An X-ray is the use of energy called radiation to make pictures of the inside of your child’s body. As the X-rays pass through the body, different tissues absorb different amounts of radiation and show up in different shades of black and white on film or a computer screen. For example, the calcium in bones and teeth absorbs X-rays the most and makes the bones or teeth look white. Lungs are full of air, which absorbs X-rays the least, so the lungs look black. Fat and other tissues show up in various shades of gray.
X-rays are used to help diagnose many diseases and problems. They can show problems like broken bones, dislocated joints, tumors, or cavities in your teeth. Muscles, brain, and blood vessels cannot be seen well with plain X-rays. Dyes or computers may be used with X-rays to see these tissues.
Your child may need to remove jewelry, eyeglasses, and anything else with metal if it is near the part of the body being X-rayed. Because metal shows up on X-rays, it might get in the way of what your child’s provider is trying to see.
Tell the provider if your child has had any kidney problems or reactions to foods or chemicals, such as X-ray contrast dye. Contrast dye is used for some X-rays.
There are no other special preparations for most X-ray exams. If your child is having an exam that requires preparation, your child’s provider will give you instructions.
X-rays may be done in a healthcare provider’s office, imaging center, or hospital.
Usually your child undresses to expose the area being examined. He may sit or lie down on a table. Your child needs to get into a position that gives a clear view of the part of his body being examined. Pillows or foam pads may be used to help your child lie in the correct position. The X-ray technologist may cover parts of your child’s body with lead aprons to protect those areas from radiation, such as the reproductive organs.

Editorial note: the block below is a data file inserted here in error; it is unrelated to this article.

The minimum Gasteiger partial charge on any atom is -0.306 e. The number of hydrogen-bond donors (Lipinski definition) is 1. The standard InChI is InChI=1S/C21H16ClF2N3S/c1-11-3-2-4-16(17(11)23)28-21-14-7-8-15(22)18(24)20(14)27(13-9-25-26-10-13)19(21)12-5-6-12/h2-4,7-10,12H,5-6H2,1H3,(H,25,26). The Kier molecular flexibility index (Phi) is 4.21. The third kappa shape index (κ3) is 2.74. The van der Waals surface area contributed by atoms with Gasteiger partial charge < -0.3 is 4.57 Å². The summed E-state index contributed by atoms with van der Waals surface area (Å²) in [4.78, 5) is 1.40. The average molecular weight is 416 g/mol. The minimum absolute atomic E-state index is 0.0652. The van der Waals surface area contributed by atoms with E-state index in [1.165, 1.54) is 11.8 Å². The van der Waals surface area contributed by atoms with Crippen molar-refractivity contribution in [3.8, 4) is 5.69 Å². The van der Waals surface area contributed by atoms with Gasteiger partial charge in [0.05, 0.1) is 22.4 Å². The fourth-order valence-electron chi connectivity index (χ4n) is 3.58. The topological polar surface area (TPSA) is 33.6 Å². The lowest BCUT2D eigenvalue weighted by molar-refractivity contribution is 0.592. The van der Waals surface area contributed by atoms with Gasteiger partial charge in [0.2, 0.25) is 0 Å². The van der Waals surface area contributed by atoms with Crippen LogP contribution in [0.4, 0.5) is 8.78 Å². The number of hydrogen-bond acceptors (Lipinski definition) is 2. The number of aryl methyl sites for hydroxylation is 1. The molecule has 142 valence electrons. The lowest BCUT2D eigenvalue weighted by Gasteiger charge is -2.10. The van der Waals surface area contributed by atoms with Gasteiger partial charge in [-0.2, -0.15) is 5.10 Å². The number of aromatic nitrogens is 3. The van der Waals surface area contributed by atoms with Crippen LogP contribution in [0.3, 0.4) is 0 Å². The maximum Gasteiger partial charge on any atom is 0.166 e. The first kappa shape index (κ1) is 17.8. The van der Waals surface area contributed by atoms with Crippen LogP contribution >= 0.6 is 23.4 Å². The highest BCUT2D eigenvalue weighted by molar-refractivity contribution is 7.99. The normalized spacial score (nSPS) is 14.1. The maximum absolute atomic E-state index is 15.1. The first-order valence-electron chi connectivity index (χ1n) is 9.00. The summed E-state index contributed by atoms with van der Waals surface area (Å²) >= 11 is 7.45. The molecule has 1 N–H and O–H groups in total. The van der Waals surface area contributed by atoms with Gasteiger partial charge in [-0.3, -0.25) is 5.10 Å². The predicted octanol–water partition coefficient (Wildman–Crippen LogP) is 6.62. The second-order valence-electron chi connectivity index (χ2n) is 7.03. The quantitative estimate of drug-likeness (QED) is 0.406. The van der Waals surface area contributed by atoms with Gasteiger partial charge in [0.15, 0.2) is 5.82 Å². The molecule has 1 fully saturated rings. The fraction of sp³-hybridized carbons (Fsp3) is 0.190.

For some X-rays, contrast dye may be needed to help show the part of the body being filmed. Contrast dye may be given in different ways. It may be:
The dye may make your child feel warm. His face may get flushed and he may get a headache or have a salty taste in his mouth. In rare cases, the dye can cause nausea and vomiting.
The X-ray technologist will put the X-ray machine in the proper position. The technologist will leave the room or go behind a protective screen or wall to take the X-ray image.
It takes only a second for a simple X-ray film to be taken (like taking a photo). Your child may need to hold his breath or stay still while the X-ray picture is being taken. Several films may be taken for different views.
Having an X-ray is usually painless. However, it might cause some pain if your child has to be in an uncomfortable position while the X-ray is being taken.
After the X-ray films are taken, they must be developed. The development takes just a few minutes. The X-ray technologist will check the images to make sure no other pictures need to be taken before you leave.
After the technologist has checked the films, a healthcare provider or a radiologist will look at the pictures and interpret them. Radiologists are doctors who have special training in reading X-ray films and other types of images.
Every procedure or treatment has risks. Some possible risks of an X-ray exam include:
Ask your healthcare provider how these risks apply to you. Be sure to discuss any other questions or concerns that you may have.